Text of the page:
About the same peak power and lighter, but significantly worse torque curve with grooved tires and less aerodynamic knowledge on newer tarmac (unless the track gets a new surface). Plus there is no refueling, so if a driver has enough fuel left, because of a safety car and has some new soft tires on, there’s a chance to break the lap record. In qualifying it’ll often be close though.


Mick, more power from new engines, another year of aero development on wider cars and softer tyres from pirelli, so probably.


Not so sure. Added weight of the halo, which also elevates the center of gravity, could work to stop faster laptimes.


It was fascinating in the Grand Prix Driver series to see the reactions when the engine wouldn’t start….priceless!

I also enjoyed the discussion featuring yourself and other journalists James about the whole debacle with the Honda engine and was wondering if you had any plans for something similar in future?

It could be like the Sunday Supplement on SkySports and I think F1 fans would enjoy respected journalists having a discussion about the big topics in F1.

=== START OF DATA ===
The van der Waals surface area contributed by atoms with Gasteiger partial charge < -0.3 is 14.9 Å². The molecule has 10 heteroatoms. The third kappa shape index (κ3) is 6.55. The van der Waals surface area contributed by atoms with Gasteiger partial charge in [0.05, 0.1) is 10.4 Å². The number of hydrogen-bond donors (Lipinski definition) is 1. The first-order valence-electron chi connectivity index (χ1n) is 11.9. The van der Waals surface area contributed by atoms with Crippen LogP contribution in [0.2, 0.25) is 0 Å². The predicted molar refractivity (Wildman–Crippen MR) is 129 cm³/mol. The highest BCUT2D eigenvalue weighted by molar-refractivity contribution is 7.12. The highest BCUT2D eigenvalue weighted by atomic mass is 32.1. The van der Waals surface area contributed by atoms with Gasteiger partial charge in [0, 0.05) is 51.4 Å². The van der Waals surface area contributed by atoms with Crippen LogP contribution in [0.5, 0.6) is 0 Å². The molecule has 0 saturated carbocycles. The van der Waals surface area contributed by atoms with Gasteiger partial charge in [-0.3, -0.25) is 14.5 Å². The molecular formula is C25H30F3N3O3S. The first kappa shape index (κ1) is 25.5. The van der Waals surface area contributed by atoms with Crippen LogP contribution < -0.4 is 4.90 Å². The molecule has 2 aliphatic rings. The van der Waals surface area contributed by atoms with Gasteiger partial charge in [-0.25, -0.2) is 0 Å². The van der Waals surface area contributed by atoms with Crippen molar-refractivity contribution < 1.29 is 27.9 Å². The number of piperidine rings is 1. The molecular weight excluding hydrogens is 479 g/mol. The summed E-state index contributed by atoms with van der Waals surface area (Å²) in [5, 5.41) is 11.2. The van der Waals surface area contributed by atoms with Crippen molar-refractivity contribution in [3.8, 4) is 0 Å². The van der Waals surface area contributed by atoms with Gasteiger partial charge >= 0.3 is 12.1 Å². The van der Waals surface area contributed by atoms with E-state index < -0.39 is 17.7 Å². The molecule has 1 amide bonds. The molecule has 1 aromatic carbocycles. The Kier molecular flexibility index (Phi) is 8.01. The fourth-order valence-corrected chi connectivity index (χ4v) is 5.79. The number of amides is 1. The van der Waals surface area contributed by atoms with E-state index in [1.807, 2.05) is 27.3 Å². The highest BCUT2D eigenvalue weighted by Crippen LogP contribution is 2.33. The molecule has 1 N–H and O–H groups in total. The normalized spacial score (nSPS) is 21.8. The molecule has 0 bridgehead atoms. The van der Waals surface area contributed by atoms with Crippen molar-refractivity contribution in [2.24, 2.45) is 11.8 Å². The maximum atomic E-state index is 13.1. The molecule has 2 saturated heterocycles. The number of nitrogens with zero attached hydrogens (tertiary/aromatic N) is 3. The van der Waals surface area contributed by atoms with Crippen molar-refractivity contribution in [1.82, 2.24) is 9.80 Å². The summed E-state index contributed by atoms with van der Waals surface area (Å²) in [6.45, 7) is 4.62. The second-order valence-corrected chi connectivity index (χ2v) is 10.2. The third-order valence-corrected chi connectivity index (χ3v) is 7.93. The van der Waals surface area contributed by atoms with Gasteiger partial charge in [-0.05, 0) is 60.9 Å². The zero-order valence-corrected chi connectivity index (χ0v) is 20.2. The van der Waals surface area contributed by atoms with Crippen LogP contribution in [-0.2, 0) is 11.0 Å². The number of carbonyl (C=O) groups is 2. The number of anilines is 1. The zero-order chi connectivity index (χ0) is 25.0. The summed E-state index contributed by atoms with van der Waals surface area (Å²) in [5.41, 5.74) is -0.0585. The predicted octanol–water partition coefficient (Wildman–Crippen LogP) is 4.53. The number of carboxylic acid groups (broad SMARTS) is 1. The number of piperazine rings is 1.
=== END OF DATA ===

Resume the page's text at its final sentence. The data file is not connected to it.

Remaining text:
No plans

I may do some video chats with Jon Noble, Piola etc on during the season


@ wayne

Oh no, no matter how good a power unit is, you still need a human to drive it hence guts will definitely play a role


What guts? Downhill skiers have guts, these guys are strapped into a high security carbon shell with a head and neck support, high security helmets, surrounded by protective foam and a titanium roll cage, driving on circuits with parking lot sized run-off-areas and high tech barriers in a car that can hardly roll over on their own, because they are super wide with a low center of gravity.

Compare that to people who throw themselves down an icy hill on two planks, going up to 100 mph, wearing nothing but Spandex, goggles and a light helmet and surrounded by lose net fences with sturdy trees behind.

The days when F1 drivers were modern heroes are long gone.


@ kenneth

Actually the long gap between wins is not a good sign because the longer it takes, the harder it becomes.

Also don’t forget Alonso will be 37 in 2018


@ Goferet…I would support your theory in general as it applies to a lot of drivers. however we are talking about Alonso here…….


It is nostalgic, that is for sure.

It would be great if it could glow during night races.

I don’t care for the blue and think black would look better.

I still think the Richard Mille livery would be a lot more striking, especially with this orange.


I’ve never thought of Boullier as a team leader. But the trio of Boullier, Brown & Neale are now on borrowed time. Screw things up this year and I think it’s all over for them.